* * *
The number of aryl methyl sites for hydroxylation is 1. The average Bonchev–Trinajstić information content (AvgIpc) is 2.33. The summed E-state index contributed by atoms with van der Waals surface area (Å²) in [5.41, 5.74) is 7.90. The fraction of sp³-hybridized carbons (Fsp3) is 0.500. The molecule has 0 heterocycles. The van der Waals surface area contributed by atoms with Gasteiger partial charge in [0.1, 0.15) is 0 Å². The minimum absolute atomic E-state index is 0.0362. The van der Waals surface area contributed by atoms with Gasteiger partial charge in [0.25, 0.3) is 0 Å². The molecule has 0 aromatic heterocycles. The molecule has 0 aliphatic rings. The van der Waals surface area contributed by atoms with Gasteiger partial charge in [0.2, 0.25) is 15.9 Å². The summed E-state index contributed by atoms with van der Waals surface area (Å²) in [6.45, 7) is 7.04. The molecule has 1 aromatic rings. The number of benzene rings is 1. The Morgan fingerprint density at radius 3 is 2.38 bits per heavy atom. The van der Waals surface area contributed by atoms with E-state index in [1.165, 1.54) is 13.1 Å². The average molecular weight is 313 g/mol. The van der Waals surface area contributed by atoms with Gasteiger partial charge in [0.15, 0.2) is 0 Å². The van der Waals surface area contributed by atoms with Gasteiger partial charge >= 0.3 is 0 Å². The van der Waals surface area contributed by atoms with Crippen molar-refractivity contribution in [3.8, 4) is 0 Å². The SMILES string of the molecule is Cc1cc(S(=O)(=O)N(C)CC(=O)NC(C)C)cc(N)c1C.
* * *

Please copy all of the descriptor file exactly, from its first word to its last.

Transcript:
The number of aryl methyl sites for hydroxylation is 1. The average Bonchev–Trinajstić information content (AvgIpc) is 2.33. The summed E-state index contributed by atoms with van der Waals surface area (Å²) in [5.41, 5.74) is 7.90. The fraction of sp³-hybridized carbons (Fsp3) is 0.500. The molecule has 0 heterocycles. The van der Waals surface area contributed by atoms with Gasteiger partial charge in [0.1, 0.15) is 0 Å². The minimum absolute atomic E-state index is 0.0362. The van der Waals surface area contributed by atoms with Gasteiger partial charge in [0.25, 0.3) is 0 Å². The molecule has 0 aromatic heterocycles. The molecule has 0 aliphatic rings. The van der Waals surface area contributed by atoms with Gasteiger partial charge in [0.2, 0.25) is 15.9 Å². The summed E-state index contributed by atoms with van der Waals surface area (Å²) in [6.45, 7) is 7.04. The molecule has 1 aromatic rings. The number of benzene rings is 1. The Morgan fingerprint density at radius 3 is 2.38 bits per heavy atom. The van der Waals surface area contributed by atoms with E-state index in [1.165, 1.54) is 13.1 Å². The average molecular weight is 313 g/mol. The van der Waals surface area contributed by atoms with Gasteiger partial charge in [0.15, 0.2) is 0 Å². The van der Waals surface area contributed by atoms with Gasteiger partial charge >= 0.3 is 0 Å². The van der Waals surface area contributed by atoms with Crippen molar-refractivity contribution in [3.8, 4) is 0 Å². The SMILES string of the molecule is Cc1cc(S(=O)(=O)N(C)CC(=O)NC(C)C)cc(N)c1C.